A boat to free speech


Whether its mode of transit be through the spoken word, text in a newspaper or journal, or an act as simple as donating money to a given cause, free speech and expression is something that we, as Americans, hold pretty close to the heart. And as college students — notoriously liberal in our opinions and belonging to an atmosphere most ideal for voicing and expressing those opinions — this is doubly so. It’s because of this very fact that we find the University’s handling of recent litigation relating to the withholding of fundraising money for a flotilla ship against the Israeli blockade of Gaza two years ago so concerning.

BAKA: Students for Middle Eastern Justice hosted a fundraising event on Nov. 4, 2010 in the Busch Campus Center in an effort to raise relief funds for a flotilla ship headed to the Gaza Strip. Roughly 250 people came out and donated money to the cause, and the event ended up raising $3,345 for the “U.S. Boat to Gaza,” a relief effort organized by the Stand for Justice to provide a blockaded Gaza Strip with supplies. Despite opposition to the cause by other University groups, BAKA’s aim to show support for an issue they felt was important is, and was not at the time, at all uncommon. Their group was simply exercising a freedom of speech and expression to which all students on campus are — and should — be entitled.

Yet problems arose when the University issued a statement explaining, despite approval of the fundraiser itself, BAKA would have to choose a new recipient of the funds because the “U.S. Boat to Gaza” did not qualify as a charity under Internal Revenue Code Section 501(c)(3). Complying with this statement, the group then told the University that the fundraised money would go to the WESPAC Foundation, a recognized 501-c charity.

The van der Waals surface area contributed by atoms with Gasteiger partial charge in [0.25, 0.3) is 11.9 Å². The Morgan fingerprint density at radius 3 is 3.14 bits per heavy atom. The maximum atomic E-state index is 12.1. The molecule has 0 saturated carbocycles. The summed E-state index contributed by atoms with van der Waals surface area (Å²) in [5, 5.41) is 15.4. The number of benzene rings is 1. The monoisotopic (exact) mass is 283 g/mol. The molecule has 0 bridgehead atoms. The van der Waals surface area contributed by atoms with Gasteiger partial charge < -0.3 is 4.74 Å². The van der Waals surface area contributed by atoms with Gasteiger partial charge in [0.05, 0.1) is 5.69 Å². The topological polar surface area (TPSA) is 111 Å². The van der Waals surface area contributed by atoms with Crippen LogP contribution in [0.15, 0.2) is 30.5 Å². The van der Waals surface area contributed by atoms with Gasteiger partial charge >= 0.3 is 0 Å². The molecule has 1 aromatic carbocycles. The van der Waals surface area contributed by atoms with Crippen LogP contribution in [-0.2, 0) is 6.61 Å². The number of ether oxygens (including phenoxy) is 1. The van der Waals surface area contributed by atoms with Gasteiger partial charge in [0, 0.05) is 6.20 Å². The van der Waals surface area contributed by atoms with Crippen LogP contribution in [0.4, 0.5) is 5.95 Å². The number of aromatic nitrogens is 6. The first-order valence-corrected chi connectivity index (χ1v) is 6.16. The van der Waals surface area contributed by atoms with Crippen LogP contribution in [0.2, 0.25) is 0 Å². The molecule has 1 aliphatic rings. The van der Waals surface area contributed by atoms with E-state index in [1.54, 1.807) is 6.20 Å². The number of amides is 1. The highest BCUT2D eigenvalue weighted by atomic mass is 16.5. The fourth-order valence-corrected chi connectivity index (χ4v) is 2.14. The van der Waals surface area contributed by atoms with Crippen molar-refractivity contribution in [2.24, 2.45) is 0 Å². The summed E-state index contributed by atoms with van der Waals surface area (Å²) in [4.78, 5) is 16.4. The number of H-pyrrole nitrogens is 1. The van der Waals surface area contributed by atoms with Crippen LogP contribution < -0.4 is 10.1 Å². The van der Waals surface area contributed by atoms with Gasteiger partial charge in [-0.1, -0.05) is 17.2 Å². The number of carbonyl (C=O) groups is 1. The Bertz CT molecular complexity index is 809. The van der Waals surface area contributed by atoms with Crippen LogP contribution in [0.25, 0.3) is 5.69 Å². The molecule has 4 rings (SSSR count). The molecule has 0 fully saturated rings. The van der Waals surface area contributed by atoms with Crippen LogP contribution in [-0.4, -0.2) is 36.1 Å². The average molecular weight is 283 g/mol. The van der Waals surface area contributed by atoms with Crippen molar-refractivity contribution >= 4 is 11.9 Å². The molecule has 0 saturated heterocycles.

But BAKA still did not receive a check from the University.

Larry Romsted, a chemistry professor in the department of Biological and Environmental Sciences, and University part-time lecturer Manijeh Saba — both of whom were involved with hosting the fundraiser back in 2010 — are now suing the University. They contend that, by withholding the funds, the University is committing a clear infringement on the group’s freedom of speech.

The issue is a complicated one and is certainly not helped by the fact that the University, because the litigation is pending, has declined to comment on it. In our eyes, it remains unclear as to what prevented the money from reaching its intended destination in the first place. Why, exactly, after verifying that BAKA’s second charity was indeed tax-exempt and bona-fide under U.S. law, the group’s fundraised money still didn’t get there is especially puzzling. While the cause BAKA chose to support was understandably a controversial one, we cannot see how this would — or could, under the tenets of an academic community founded on the “free exchange of ideas in an atmosphere of mutual respect,” as University Spokesman E.J. Miranda put it — have factored into the University’s actions. These are questions that the University community must demand from administrators, and we’re encouraged to find the University’s own faculty members spearheading the effort in bringing the issue to absolution.

A brief statement from the University explaining the circumstances under which the check was stopped would clear much of this confusion up. But in the absence of such a statement, we can only speculate — something we seem to be doing a lot of when it comes to the University and its affairs. As it stands now, the issue looks like a definite case of the University infringing upon the free speech of the members of BAKA — and as such, it deserves the attention of every member of the University community. In the meantime, however, the University should return the money back to its rightful owners: BAKA and its donors.

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